Post #2: Here are the behavior modification tips I used to quit smoking after 30 years of total addiction. I used a book called "A Doctor's Book on Smoking and How to Quit," by Dr. Anthony Colby. It's available second-hand sometimes, as it's out of print. It's a 14-day plan to quit. Each day has a "practice quitting" session and some relaxation ideas.
Once I made the decision to quit, I put an X on my calendar for the day I'd start the book. (I used my birthday, which was about a month away.) From that day on, I never bought my cigarette of choice again. I bought one pack at a time of anything else, including menthol, Camels, weird brands, etc. By the time I began the book and the process, everything I was smoking tasted terrible and I realized I was just smoking to smoke.
I got a large glass jar and filled it with water, then emptied a few ashtrays into it. I kept that jar on my dresser and looked at it and smelled it often.
I rewarded myself, putting the cost of cigarettes for one day into a little plate in my room. Each day I counted the money, and every five days or so I spent the money on myself for a reward. I kept this up for a while afterwards, always reminding myself how much I'd spend on smoking.
I told everyone I knew that I was quitting. I got support from ex-smokers and present smokers, and it would have been much harder on me to start smoking again and face them. People will be very proud of you.
I carried a large baggie in my purse for months, with hard candies, mints, gum, lollipops, to have something to suck on instead of a cigarette. There were calories, but the effects were certainly better than smoking. It was worth the few extra calories.
I convinced myself that if I should ever pick up one cigarette and have one puff, I'd go buy a carton and start the addiction all over again.
Walking by people who smoke after I quit, I realized that this was how I had smelled. It was on my hair, my clothes and my breath, in my car and in my home.
After the first few days without smoking, my hands and feet began to feel like I was putting them in an oven, just a reminder of how bad my circulation had become. I only wanted to quit once, and it was difficult of course. I cried and went through the grieving process, as something I loved had died and gone forever. I knew that I'd miss them less every day, and that I'd learn to live without them. They couldn't come back no matter how much I wanted them to, just like a loved one.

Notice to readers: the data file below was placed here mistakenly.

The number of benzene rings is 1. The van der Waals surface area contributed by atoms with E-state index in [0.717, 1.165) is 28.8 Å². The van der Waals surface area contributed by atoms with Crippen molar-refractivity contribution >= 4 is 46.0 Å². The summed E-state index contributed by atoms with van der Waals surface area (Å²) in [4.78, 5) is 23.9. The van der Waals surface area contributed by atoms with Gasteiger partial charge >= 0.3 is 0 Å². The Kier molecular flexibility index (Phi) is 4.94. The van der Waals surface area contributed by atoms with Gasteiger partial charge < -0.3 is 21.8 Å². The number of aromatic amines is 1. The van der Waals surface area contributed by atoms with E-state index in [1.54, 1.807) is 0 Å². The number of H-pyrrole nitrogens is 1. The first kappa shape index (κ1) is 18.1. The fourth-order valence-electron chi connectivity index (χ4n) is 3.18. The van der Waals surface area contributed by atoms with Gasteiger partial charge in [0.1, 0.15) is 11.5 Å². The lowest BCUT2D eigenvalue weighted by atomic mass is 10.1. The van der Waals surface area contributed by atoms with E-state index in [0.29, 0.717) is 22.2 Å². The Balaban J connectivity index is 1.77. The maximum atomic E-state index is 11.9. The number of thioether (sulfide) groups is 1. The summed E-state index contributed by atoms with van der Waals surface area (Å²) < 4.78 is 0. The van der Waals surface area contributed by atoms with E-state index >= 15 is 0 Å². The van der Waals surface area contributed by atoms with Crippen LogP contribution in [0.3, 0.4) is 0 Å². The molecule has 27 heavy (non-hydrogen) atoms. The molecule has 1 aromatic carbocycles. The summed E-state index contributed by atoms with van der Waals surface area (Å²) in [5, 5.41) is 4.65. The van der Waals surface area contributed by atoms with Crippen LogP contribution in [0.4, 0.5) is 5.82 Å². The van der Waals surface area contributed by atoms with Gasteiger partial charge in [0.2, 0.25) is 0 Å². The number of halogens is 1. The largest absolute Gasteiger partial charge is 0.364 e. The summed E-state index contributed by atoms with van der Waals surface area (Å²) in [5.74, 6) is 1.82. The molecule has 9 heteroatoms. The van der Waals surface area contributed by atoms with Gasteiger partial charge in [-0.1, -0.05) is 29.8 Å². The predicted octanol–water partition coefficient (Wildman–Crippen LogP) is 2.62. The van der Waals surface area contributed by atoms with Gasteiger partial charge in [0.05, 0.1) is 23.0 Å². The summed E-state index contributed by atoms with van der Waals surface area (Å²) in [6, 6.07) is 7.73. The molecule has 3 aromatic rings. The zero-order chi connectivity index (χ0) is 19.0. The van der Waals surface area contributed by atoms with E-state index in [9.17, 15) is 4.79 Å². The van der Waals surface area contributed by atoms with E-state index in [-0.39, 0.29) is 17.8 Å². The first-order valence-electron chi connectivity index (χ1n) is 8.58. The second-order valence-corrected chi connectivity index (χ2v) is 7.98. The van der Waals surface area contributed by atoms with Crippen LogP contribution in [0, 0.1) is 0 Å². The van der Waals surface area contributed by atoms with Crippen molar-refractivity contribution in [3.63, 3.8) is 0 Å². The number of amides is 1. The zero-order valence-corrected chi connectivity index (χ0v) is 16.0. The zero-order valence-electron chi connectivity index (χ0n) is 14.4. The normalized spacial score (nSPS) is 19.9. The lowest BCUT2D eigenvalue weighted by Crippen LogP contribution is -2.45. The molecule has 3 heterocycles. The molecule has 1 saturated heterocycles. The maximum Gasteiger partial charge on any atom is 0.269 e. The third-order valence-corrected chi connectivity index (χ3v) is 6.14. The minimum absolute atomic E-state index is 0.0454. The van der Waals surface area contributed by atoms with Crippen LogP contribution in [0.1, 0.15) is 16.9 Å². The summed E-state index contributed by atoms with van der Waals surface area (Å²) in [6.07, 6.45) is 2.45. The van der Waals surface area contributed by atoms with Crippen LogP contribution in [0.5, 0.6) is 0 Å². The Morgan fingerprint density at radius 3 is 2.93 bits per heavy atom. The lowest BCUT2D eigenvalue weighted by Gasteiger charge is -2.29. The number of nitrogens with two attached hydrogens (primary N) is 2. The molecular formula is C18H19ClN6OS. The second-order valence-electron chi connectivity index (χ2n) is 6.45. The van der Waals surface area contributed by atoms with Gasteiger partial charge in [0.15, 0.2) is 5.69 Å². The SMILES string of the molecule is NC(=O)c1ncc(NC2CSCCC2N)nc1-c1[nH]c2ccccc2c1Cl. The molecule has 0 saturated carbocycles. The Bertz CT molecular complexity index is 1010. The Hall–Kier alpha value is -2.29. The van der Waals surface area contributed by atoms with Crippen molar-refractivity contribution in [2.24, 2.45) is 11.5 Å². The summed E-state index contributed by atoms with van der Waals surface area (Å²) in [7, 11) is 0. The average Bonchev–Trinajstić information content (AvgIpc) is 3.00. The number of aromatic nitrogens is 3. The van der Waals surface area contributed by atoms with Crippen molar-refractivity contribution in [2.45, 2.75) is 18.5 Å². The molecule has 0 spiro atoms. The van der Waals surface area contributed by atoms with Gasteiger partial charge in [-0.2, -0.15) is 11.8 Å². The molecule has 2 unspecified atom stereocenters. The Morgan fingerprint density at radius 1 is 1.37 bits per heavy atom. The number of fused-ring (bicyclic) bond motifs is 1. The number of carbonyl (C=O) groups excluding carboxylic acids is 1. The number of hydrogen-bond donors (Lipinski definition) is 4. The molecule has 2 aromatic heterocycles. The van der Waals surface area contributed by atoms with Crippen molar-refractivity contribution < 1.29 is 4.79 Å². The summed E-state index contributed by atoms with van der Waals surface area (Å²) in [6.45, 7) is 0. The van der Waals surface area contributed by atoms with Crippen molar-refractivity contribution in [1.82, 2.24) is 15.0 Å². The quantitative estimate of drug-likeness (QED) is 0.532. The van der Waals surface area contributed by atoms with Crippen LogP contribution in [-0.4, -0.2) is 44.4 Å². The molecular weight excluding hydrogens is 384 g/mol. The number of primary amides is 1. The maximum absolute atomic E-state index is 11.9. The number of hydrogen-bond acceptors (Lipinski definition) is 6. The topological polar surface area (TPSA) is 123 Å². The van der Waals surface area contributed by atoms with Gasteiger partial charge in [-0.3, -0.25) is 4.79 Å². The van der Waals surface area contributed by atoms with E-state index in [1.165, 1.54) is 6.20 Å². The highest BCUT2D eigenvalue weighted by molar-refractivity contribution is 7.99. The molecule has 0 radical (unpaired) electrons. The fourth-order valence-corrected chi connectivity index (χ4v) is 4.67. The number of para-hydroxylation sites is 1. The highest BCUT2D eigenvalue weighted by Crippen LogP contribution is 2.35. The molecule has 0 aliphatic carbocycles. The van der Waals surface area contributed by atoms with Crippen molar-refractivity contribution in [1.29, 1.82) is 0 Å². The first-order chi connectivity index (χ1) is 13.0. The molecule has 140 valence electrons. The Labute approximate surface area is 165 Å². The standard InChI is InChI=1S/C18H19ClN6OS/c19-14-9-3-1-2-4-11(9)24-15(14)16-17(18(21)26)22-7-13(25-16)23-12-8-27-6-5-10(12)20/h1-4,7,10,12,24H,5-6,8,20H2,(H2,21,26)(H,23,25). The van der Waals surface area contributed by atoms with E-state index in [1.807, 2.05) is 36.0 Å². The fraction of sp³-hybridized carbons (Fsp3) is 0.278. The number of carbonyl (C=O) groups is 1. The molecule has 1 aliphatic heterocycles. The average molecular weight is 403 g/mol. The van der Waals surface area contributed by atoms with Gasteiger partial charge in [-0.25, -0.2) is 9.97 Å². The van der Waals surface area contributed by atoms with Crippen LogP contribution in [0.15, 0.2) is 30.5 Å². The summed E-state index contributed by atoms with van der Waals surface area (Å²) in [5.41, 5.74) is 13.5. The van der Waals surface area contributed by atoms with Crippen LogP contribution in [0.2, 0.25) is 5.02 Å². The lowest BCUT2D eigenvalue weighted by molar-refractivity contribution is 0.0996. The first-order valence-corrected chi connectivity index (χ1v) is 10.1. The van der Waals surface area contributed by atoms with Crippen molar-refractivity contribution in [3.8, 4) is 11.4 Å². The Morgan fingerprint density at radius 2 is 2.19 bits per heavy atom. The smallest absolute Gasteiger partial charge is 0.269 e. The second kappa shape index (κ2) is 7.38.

Anyone thinking of quitting, please try everything you can to make yourself successful. You'll be making the decision voluntarily, rather than having it made for you by the medical profession.
I hope some of my tips help. The very best to everyone who decides to quit.
@mjjl Wow! This is such an inspiring story. What a great example you make and what a well-thought-out strategy. I must have read (incorrectly) that you "fell off the wagon". My mistake. I would guess your experience with quitting will be helpful for those looking to follow your example. Kudos!! Kate
Thank you, Kate, for your kind words. No, I never "fell off the wagon." A previous poster had written that in their post. My quitting date was 1986, and I've never been tempted to smoke again. The book on self-hypnosis (just daily relaxation techniques, nothing strange or weird) helped me so much. Friends have also used the book and have been successful in quitting. Even if a person cannot locate a copy of the book (try eBay, Amazon and Thriftbooks), the behavior modification tips can be very helpful. Smokers have to realize that they will quit eventually; I think it's best all around to make the decision themselves instead of having a doctor or hospital make it for them.
I have been smoking for over 45 plus years. I have tried chantix and Wellbutrin nothing work tryed Cold turkey and it didn't work. I have COPD and I was using a nebulizer treatment for me to be able to breathe. On January 21 of this year I got hypnotize for$150. Over the phone in my house with zoom. I haven't picked up a cigarette since then. I have no cravings no withdrawal no side effects from not smoking. I don't have to use my nebulizer anymore. Everything is going good. It was my last resort to stop smoking. It was the best thing I could have done for myself.